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Twitter shares jumped as much as 35% in after-hours trading after the social-media company posted better-than-expected earnings for the second quarter of 2014.

The company reported revenue for the period of $312 million, up 124% year-over-year, and a net loss of $144.6 million (versus a net loss of $42.2 million in the year-earlier period).

Twitter’s average monthly active users were 271 million as of June 30, 2014, up 24% from a year ago, beating Wall Street analyst estimates of 265 million monthly active users for Q2.

“Our strong financial and operating results for the second quarter show the continued momentum of our business,” Twitter CEO Dick Costolo said in a statement. “We remain focused on driving increased user growth and engagement, and by developing new product experiences, like the one we built around the World Cup, we believe we can extend Twitter’s appeal to an even broader audience.”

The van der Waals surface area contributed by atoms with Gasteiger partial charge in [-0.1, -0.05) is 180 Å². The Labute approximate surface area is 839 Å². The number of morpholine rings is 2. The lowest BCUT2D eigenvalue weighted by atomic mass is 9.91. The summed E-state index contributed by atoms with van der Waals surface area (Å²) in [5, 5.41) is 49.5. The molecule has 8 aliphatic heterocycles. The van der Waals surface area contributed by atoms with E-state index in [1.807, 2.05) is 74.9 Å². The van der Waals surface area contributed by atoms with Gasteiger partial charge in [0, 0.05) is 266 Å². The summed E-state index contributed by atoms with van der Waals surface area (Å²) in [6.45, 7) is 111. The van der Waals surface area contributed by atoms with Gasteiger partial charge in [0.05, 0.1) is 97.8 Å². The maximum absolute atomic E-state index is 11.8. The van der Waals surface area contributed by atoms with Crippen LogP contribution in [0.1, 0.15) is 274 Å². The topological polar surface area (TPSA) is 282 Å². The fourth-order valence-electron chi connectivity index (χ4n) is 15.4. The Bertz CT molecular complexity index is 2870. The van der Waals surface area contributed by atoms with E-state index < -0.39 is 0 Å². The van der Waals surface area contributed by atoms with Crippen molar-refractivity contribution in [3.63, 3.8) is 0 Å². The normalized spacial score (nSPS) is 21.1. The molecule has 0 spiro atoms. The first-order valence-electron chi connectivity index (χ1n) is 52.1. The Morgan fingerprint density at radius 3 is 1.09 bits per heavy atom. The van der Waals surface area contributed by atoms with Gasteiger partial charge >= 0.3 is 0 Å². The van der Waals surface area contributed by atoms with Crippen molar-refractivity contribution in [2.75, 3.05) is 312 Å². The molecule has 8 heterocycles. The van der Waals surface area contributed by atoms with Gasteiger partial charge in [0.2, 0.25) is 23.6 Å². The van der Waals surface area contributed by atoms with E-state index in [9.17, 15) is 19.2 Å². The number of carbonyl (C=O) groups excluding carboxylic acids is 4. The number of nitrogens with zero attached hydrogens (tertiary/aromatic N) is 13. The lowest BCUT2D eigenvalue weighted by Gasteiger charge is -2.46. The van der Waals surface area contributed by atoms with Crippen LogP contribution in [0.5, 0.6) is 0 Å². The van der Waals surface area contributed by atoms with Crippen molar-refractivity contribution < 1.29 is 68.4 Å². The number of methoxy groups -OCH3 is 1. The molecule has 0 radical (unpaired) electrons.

Costolo, on the company’s earnings call, highlighted the 2014 FIFA World Cup as driving up Twitter usage during the second quarter but also said product changes were the primary growth factors.

SEE ALSO: World Cup: Germany-Brazil Match Scores Twitter, Facebook Records for Sports Chatter

Twitter gained a net 16 million monthly active users in Q2, the most in five quarters. But “the World Cup itself didn’t really add” to the monthly active user base, according to Costolo. Rather, the soccer tournament boosted engagement: “During the World Cup, we delivered the kind of events experience that I have wanted to see from us for some time,” he said. “We served up tailored experiences for each individual match and for the overall World Cup and these experiences felt alive… That has given me confidence that we can create great user experiences by organizing content around topics and live events.

Twitter shares closed at $38.59 per share Tuesday, rising to $52.22 in after-hours trading before settling down to just under $50 per share.

Costolo said on the call that less than 5% of Twitter accounts are bogus — which is the same figure the company provided last fall for fake users when it launched its initial public offering.